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noisy power adaptor/transformer in telephone intercom

Discussion in 'Electronic Basics' started by Simon Bartlett, Dec 21, 2003.

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  1. Hello group,

    I'm trying to create a phone intercom system, but am running into a
    problem. The circuit
    (http://www.epanorama.net/documents/telecom/telephone_intercom.html)
    calls for a 12v power supply. I've got two power adapters/transformers
    (the things you plug into the mains). One is 12v 1A, the other 12v
    860mA. With the 12v 1A unit, the phone system works perfectly, but with
    the 860mA unit, I get a loud buzzing on the line. If I use more
    resistors to get rid of the buzzing, no voice is able to get through
    either.

    I've also tried a 20v unit I had lying around, and it too makes the
    buzzing noise.

    Now I can't use the 12v 1A unit, as it belongs to my computer router :-(

    Does anyone have any idea? I blew up my multimeter, and am hoping to
    get a new one for Christmas, so haven't replaced it yet, so can't use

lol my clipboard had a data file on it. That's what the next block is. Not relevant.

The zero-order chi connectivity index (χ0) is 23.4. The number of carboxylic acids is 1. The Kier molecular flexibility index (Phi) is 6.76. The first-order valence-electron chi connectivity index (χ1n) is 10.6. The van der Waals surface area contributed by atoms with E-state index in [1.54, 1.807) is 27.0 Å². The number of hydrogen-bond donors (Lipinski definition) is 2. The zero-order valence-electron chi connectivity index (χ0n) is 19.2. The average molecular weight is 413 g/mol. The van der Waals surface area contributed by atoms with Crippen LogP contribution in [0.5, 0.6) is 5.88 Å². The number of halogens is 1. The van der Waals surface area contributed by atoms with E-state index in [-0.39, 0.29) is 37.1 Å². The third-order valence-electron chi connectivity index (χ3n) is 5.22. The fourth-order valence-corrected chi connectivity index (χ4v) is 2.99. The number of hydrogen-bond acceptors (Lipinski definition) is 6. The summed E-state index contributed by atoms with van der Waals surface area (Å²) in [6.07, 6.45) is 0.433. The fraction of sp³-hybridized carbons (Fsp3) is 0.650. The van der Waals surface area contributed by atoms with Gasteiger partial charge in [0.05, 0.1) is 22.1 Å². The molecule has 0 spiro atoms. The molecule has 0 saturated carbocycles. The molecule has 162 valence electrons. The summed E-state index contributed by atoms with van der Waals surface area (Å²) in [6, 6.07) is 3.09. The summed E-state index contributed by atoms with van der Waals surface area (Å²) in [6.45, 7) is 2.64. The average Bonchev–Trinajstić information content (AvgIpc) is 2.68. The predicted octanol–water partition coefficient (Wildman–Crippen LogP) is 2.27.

for testing.

    I'm very new to all this, so please don't assume a heap of knowledge on
    my part in any response.

    Many thanks,

    Simon.
     
  2. Assuming you are using a DC wall wart it sounds like you need to apply some
    filtering and smoothing to it's output. Like a choke or resistor with some
    electrolytic capacitors of a few thou microfarads.
     
  3. tempus fugit

    tempus fugit Guest

    I'm guessing that your 860mA adaptor has insufficient filtering on it. When
    the AC from the wall gets converted to DC, there is a considerable amount of
    noise (known as ripple) that we hear as hum (maybe the buzzing you are
    hearing). To get rid of the ripple, large value capacitors are used after
    the rectifier stage in the adaptor. If the caps aren't big enough, there
    will be ripple that you will hear as noise. The other possible problem is
    that the adaptor is not regulated. If the DC voltage is regulated, it means
    that the voltage will remain constant regardless of how much current is
    drawn from it (within spec of course). Regulation also helps to reduce
    ripple.

    Maybe the 1A adaptor is regulated, maybe it just has better filtering.
     
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